Your Internet Could Disappear, Just Like That

The internet is not prepared for an uncertain, climate change future

The Fragile Internet

 Lifewire / Grace Heejung Kim

We take the internet for granted. It’s at our fingertips on our phones and only as far away as our voices can carry when we talk to our Echoes. The internet weaves through most of our home entertainment and many of our utilities. It’s a thread, however, made not of tungsten steel, but of more fragile gossamer fibers that aren’t always as resilient as you think.

Some weeks ago, huge swaths of the Internet went belly-up when CloudFlare, a major back-end services provider, uploaded a bad piece of code. Suddenly, websites large and small were inaccessible and some tools web workers use on a daily basis ceased to function.

An hour later it was over, and we forgot about it just as quickly as it started.

Timelapse of storm clouds
 Lifewire / Lance Ulanoff

This is Our Outage

However, when the outage comes home, and I mean literally home, it strikes us in a different way, reminding us that what we take for granted could be gone in the blink of a digital eye.

After days of 95-degree-plus temps over the last week or so, I was relieved to see a thunderstorm brewing on the horizon. Of course, I got more than I bargained for as clouds started spinning lazy circles over my home and the sky turned a nice pale shade of green. We avoided a tornado, but the wind, rain, and lightning were intense. Naturally, the family hunkered down indoors and spilt off into two rooms to watch Netflix. 

An hour or so later, the sky flashed again and, even though my power remained intact, the show froze on both TV sets. We gathered in the living room to commiserate and started checking our phones for news of the storm and possible power outages. That’s when we noticed that our W-Fi was down as well. Even our LTE connections (never great to start, thanks so much, Verizon), had collapsed to useless, below-3G levels. None of us could get online. We later learned that a huge chunk of Altice One customers were similarly affected.

Not So Smart

I realized that now all our smart devices, including our Nest Cams, smart lights, smart speakers, and internet-connected sprinklers were untethered, floating helplessly toward a disconnected abyss. On the Amazon Echo Fire TV Cube, a band of orange lights raced back and forth as if it alone could find our lost internet.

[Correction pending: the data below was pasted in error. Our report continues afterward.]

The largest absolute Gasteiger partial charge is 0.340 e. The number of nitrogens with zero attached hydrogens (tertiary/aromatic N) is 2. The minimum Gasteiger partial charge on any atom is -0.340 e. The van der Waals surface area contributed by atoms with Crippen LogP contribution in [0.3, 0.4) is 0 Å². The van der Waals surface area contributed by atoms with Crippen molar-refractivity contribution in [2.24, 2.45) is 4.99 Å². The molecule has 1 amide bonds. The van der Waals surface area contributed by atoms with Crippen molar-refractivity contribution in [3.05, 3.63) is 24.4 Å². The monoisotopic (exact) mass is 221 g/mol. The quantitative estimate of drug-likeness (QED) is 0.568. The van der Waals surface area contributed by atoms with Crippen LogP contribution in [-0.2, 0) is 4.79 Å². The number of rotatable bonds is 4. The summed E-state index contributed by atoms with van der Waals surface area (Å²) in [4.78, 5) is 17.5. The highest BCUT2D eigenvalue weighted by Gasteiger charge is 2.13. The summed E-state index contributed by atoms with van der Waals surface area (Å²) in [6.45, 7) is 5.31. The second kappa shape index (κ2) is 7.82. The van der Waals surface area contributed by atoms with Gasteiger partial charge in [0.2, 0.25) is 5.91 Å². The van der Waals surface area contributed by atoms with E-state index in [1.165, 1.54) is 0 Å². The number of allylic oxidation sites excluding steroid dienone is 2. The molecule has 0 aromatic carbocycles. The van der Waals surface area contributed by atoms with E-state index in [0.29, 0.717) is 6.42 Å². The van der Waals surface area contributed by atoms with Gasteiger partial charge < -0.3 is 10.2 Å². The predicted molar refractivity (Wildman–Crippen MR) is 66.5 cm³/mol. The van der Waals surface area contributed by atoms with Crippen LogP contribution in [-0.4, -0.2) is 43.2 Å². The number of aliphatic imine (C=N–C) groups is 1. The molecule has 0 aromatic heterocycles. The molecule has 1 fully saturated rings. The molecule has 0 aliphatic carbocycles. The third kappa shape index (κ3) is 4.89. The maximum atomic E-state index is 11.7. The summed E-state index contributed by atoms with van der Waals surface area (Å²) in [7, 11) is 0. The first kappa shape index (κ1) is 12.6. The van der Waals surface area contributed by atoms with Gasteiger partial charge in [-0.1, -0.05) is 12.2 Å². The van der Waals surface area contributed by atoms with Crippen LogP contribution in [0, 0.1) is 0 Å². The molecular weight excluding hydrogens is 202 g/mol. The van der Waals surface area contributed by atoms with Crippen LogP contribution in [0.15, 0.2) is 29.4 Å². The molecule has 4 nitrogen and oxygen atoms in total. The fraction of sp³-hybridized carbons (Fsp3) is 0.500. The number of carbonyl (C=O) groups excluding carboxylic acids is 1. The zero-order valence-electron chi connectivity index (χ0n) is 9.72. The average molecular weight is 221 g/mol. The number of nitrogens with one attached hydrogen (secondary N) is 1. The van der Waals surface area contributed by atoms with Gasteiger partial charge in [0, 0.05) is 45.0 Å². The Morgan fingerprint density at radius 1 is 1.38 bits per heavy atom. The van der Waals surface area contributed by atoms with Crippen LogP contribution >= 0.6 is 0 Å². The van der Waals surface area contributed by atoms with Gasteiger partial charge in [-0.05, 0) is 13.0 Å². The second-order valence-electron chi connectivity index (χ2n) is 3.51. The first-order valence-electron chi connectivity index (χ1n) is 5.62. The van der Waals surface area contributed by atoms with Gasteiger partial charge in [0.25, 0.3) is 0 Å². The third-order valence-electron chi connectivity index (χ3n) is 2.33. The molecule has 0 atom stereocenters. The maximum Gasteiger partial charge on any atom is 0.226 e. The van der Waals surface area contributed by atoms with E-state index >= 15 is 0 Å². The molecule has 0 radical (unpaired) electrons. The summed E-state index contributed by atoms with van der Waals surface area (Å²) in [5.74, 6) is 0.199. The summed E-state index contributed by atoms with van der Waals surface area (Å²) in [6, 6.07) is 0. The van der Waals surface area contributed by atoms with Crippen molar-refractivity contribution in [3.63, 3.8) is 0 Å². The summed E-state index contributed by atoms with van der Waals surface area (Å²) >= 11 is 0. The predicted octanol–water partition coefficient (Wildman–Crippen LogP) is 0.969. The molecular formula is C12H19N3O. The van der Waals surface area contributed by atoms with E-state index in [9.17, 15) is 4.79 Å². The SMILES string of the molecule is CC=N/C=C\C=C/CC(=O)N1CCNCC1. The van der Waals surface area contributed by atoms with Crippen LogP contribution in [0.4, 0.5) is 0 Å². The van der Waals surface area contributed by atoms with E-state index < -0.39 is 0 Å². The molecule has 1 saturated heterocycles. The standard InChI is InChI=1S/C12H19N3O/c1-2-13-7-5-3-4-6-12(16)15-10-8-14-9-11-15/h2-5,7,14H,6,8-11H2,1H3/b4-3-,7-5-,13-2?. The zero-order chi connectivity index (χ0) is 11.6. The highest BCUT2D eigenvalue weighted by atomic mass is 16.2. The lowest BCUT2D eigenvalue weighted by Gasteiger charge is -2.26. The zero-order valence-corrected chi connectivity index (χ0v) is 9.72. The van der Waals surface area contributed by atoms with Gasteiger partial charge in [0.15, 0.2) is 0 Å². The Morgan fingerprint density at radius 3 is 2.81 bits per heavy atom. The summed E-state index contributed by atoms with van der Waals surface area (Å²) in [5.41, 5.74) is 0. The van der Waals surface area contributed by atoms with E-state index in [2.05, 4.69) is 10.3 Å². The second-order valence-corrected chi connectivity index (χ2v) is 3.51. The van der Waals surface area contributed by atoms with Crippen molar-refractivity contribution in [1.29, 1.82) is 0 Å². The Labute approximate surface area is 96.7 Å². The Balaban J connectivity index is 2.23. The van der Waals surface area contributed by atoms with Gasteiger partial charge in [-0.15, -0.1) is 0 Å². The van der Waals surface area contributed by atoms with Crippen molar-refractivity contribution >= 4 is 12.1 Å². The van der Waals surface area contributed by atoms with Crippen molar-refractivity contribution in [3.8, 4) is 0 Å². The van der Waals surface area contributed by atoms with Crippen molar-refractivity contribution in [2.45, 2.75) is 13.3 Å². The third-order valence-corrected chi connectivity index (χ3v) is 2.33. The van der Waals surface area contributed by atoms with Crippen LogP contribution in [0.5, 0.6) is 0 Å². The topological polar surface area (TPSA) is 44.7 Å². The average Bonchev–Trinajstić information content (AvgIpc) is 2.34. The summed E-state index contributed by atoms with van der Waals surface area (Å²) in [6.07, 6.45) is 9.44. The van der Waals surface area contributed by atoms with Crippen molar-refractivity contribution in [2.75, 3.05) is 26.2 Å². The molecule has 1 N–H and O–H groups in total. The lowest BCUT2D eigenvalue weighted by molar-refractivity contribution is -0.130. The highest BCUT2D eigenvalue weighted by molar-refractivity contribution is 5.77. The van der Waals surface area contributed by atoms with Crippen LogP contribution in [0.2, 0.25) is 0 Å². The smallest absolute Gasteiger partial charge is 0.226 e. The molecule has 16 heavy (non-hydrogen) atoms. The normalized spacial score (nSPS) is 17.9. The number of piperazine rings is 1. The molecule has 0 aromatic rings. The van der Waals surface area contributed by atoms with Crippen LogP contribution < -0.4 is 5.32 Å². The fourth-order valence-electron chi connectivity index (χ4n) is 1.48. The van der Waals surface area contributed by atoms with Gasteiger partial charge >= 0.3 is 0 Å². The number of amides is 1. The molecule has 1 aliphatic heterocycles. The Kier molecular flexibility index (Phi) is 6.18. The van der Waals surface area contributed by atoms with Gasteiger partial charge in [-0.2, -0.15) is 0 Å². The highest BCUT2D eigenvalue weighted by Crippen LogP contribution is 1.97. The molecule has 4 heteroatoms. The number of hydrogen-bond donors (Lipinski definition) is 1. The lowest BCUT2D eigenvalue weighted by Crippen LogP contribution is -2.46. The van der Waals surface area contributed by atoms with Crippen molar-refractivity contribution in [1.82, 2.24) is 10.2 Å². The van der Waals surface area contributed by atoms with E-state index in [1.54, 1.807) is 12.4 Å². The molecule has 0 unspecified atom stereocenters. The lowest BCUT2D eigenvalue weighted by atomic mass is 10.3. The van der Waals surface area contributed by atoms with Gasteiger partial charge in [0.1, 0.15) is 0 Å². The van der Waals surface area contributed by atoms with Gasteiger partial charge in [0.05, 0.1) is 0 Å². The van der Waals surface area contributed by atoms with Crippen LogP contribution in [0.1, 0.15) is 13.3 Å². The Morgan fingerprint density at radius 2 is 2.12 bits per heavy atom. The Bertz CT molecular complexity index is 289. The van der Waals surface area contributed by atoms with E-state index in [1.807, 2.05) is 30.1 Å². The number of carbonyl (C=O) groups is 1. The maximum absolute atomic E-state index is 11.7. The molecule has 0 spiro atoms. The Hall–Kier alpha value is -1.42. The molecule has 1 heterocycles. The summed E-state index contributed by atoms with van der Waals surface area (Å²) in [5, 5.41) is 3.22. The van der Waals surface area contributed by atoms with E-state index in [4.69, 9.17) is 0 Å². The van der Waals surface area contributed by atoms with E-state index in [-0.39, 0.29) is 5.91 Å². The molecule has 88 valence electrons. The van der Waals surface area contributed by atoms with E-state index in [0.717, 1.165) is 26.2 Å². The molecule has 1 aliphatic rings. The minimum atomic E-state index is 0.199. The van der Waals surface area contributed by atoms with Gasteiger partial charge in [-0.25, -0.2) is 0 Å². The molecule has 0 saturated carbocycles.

At a loss, I tried switching to regular TV, but the fiber optic system had also collapsed.
We had nothing.

  •  No web
  • No email
  • No streaming!

 My wife picked up her phone one more time and noted, “It’s one hundred percent charged and one hundred percent useless.”
Cut off from a world of information, we eventually retreated to our rooms to play offline games and read on our Kindles.

Number of people going online daily
 Pew Research

We Can't Lose This

Losing the connectivity like this reminded me of just how much we rely on our devices and the internet. Obviously, we’re not alone. A 2018 Pew Research Study found 39 percent of those 18-29 (my children’s age) go online almost constantly. 30-49-year-olds aren’t much better, with 36 percent admitting they’re online all the time. In my age bracket (over 50) it drops down to 17 percent.

These numbers sound only about half right to me. I mean, take a good look around. People are online at work, during the commute, at home, in bed; some might even try to do it while they sleep.

It seems to me that despite all this, we take a rather cavalier attitude toward the health and safety of our internet infrastructure.

It’s not that people aren’t paying attention. The U.S. Department of Homeland Security, the Department of Defense, and other Federal agencies watch over cyber security, but mostly from a perspective of preventing an attack. Still, there are other factors threatening everyone’s access to our digital lifeblood.

A lightning strike
 Lifewire / Lance Ulanoff

The Watchers

Our penchant for guzzling electricity, for instance, is probably putting the internet at risk, and the storm I experienced could be seen as either an anomaly or more alarming trend.

According to GlobalChange.gov, we experience climate change primarily through increasingly extreme weather events. These include more heat waves, droughts, and, yes, heavy downpours. “Since 1991, the amount of rain falling in very heavy precipitation events has been significantly above average,” notes the report.

Sometimes major storm events, like Hurricane Sandy, are national news events, especially when they take out the power for thousands of people. But I think it’s likely that there will be far more smaller events in the future, missed by all but those directly affected by them.

That night, we didn’t lose power, but lost something far more precious: our connection to the outside world. I just wonder how prepared we (and our local internet infrastructure) are for an unpredictable future.